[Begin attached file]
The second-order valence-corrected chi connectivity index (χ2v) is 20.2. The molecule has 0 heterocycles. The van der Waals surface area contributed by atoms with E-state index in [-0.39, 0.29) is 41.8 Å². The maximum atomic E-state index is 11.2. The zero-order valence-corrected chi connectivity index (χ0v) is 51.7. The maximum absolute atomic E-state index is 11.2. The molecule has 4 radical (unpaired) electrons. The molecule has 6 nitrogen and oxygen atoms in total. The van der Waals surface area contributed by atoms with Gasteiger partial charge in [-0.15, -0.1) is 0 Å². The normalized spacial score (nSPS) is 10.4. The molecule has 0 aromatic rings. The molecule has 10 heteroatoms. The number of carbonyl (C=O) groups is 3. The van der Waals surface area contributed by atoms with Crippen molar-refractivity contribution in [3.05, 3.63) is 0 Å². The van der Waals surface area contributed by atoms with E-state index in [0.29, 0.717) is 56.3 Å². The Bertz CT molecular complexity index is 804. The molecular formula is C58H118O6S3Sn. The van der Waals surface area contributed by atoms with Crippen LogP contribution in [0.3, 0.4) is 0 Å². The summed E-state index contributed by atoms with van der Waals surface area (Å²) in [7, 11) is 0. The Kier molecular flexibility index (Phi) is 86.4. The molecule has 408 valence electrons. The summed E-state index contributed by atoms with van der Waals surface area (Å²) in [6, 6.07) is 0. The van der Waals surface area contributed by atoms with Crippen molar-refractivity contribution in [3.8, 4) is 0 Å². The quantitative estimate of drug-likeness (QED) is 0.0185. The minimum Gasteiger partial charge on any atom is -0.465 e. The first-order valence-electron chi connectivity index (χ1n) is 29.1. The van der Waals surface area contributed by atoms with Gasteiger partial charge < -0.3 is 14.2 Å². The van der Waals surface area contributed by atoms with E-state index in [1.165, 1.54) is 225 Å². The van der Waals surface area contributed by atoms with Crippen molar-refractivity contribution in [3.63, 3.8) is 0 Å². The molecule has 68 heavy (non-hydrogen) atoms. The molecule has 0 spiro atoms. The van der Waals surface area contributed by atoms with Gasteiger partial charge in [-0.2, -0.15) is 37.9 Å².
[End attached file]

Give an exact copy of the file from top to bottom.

The second-order valence-corrected chi connectivity index (χ2v) is 20.2. The molecule has 0 heterocycles. The van der Waals surface area contributed by atoms with E-state index in [-0.39, 0.29) is 41.8 Å². The maximum atomic E-state index is 11.2. The zero-order valence-corrected chi connectivity index (χ0v) is 51.7. The maximum absolute atomic E-state index is 11.2. The molecule has 4 radical (unpaired) electrons. The molecule has 6 nitrogen and oxygen atoms in total. The van der Waals surface area contributed by atoms with Gasteiger partial charge in [-0.15, -0.1) is 0 Å². The normalized spacial score (nSPS) is 10.4. The molecule has 0 aromatic rings. The molecule has 10 heteroatoms. The number of carbonyl (C=O) groups is 3. The van der Waals surface area contributed by atoms with Crippen molar-refractivity contribution in [3.05, 3.63) is 0 Å². The van der Waals surface area contributed by atoms with E-state index in [0.29, 0.717) is 56.3 Å². The Bertz CT molecular complexity index is 804. The molecular formula is C58H118O6S3Sn. The van der Waals surface area contributed by atoms with Crippen LogP contribution in [0.3, 0.4) is 0 Å². The summed E-state index contributed by atoms with van der Waals surface area (Å²) in [7, 11) is 0. The Kier molecular flexibility index (Phi) is 86.4. The molecule has 408 valence electrons. The summed E-state index contributed by atoms with van der Waals surface area (Å²) in [6, 6.07) is 0. The van der Waals surface area contributed by atoms with Crippen molar-refractivity contribution in [3.8, 4) is 0 Å². The quantitative estimate of drug-likeness (QED) is 0.0185. The minimum Gasteiger partial charge on any atom is -0.465 e. The first-order valence-electron chi connectivity index (χ1n) is 29.1. The van der Waals surface area contributed by atoms with Gasteiger partial charge < -0.3 is 14.2 Å². The van der Waals surface area contributed by atoms with E-state index in [1.165, 1.54) is 225 Å². The van der Waals surface area contributed by atoms with Crippen molar-refractivity contribution in [3.63, 3.8) is 0 Å². The molecule has 68 heavy (non-hydrogen) atoms. The molecule has 0 spiro atoms. The van der Waals surface area contributed by atoms with Gasteiger partial charge in [-0.2, -0.15) is 37.9 Å².